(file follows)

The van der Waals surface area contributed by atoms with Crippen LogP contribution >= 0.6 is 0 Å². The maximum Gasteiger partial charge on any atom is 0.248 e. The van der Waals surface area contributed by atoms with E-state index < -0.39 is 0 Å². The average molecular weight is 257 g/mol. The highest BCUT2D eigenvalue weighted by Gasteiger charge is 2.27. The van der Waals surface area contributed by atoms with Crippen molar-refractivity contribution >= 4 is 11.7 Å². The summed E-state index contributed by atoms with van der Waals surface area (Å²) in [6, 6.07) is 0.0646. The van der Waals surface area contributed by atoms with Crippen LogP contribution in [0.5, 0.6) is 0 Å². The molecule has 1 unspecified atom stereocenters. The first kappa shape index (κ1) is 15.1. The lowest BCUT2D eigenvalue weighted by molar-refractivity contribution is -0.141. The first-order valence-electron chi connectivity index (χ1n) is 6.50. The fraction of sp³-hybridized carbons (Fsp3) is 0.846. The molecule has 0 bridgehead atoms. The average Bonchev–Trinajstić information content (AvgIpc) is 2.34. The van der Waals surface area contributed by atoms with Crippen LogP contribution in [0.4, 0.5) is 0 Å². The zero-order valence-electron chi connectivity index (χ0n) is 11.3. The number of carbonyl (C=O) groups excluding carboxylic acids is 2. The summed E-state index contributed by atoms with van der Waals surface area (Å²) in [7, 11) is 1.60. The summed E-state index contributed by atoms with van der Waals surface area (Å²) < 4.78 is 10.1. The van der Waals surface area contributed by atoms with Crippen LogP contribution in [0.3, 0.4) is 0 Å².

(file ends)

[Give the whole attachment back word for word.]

The van der Waals surface area contributed by atoms with Crippen LogP contribution >= 0.6 is 0 Å². The maximum Gasteiger partial charge on any atom is 0.248 e. The van der Waals surface area contributed by atoms with E-state index < -0.39 is 0 Å². The average molecular weight is 257 g/mol. The highest BCUT2D eigenvalue weighted by Gasteiger charge is 2.27. The van der Waals surface area contributed by atoms with Crippen molar-refractivity contribution >= 4 is 11.7 Å². The summed E-state index contributed by atoms with van der Waals surface area (Å²) in [6, 6.07) is 0.0646. The van der Waals surface area contributed by atoms with Crippen LogP contribution in [0.5, 0.6) is 0 Å². The molecule has 1 unspecified atom stereocenters. The first kappa shape index (κ1) is 15.1. The lowest BCUT2D eigenvalue weighted by molar-refractivity contribution is -0.141. The first-order valence-electron chi connectivity index (χ1n) is 6.50. The fraction of sp³-hybridized carbons (Fsp3) is 0.846. The molecule has 0 bridgehead atoms. The average Bonchev–Trinajstić information content (AvgIpc) is 2.34. The van der Waals surface area contributed by atoms with Crippen LogP contribution in [0.4, 0.5) is 0 Å². The zero-order valence-electron chi connectivity index (χ0n) is 11.3. The number of carbonyl (C=O) groups excluding carboxylic acids is 2. The summed E-state index contributed by atoms with van der Waals surface area (Å²) in [7, 11) is 1.60. The summed E-state index contributed by atoms with van der Waals surface area (Å²) < 4.78 is 10.1. The van der Waals surface area contributed by atoms with Crippen LogP contribution in [0.3, 0.4) is 0 Å².